Ben-Yehuda describes the Trump style:

Trump’s preferred negotiation style—at least as a rhetorical trope—is one of power, toughness, and dominance. For him, an effective negotiator is someone adept at hardball tactics, forceful arguments, ultimatums, walkouts, threats, public blustering, and table pounding.

How does it work in practice?

Yet research shows that a solely competitive approach to negotiation—Trump’s preferred style—often leads to stalemates, less than optimal or satisfying solutions, damaged relationships, low levels of trust, feelings of resentment, desire for vengeance, and sometimes even violence.

Trump makes negotiation appear to be a zero-sum game: we win, you lose, or else, you win, we lose. And yet, true negotiation involves finding a middle ground, splitting differences and ensuring that everyone walks away with something.

In Ben-Yehuda’s words:

In contrast, a cooperative approach to negotiation—one that perceives the conflict as a shared problem to be solved—often leads to more creative and mutually satisfying outcomes, preserved or improved relationships, higher levels of trust, and increased self-esteem.

If a negotiation is part of an ongoing business relationship, one does well to ensure that it is cooperative. It seems better to cooperate and collaborate than to confront and beat up on someone:

According to Joshua N. Weiss, a negotiation expert and co-founder of the Global Negotiation Initiative at Harvard University, in recent years there has been "a very noticeable shift from a strictly competitive hardball approach to negotiation to a much more collaborative one. This is because companies understand if they burn bridges when they negotiate they lose customers in the process. More importantly, their reputation suffers dramatically. As a result, other companies hesitate, or worse, refuse to work with them.”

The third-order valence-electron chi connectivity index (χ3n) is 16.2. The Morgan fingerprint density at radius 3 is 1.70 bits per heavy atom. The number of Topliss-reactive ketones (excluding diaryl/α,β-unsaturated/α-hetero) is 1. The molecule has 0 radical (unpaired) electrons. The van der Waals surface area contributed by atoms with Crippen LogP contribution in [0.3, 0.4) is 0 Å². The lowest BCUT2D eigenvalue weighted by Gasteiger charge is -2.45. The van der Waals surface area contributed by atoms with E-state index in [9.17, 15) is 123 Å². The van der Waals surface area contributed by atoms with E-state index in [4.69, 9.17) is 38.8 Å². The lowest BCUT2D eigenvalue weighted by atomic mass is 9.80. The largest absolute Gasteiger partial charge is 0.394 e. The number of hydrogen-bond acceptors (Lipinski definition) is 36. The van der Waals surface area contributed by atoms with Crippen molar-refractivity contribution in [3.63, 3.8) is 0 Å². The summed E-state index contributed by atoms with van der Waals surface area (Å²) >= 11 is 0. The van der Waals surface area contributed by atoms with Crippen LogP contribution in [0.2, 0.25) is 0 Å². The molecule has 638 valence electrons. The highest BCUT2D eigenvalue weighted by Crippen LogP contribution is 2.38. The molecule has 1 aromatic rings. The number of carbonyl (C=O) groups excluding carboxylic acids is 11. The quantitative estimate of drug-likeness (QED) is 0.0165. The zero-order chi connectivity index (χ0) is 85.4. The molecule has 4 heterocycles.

An expert in negotiation explains the Trump approach:

“As a negotiator, Trump is more about achieving his short-term interests without regard for the other party or any inclination that he wants a long-term relationship,” explains Beth Fisher-Yoshida, Director of the Negotiation and Conflict Resolution program at Columbia University.

Problems arise when you negotiating partner comes away feeling defeated or shamed.

“If a party loses badly and publicly,” she [Fisher-Yoshida] continues, “there is a sense of shame or embarrassment that will not bode well for the future. The other party suffered humiliation and depending on the party’s cultural orientation, will do something to right the offense. The next round will be even more challenging because it will not only be about the subject being negotiated, but also personal revenge and retaliation.”

When Trump explains how he is going to pound all of those other countries into submission, you should ask first whether he is really interested in negotiation or whether he wants to impose his will on them. Or better, when he is simply exploiting the gullibility of certain segments of the American public.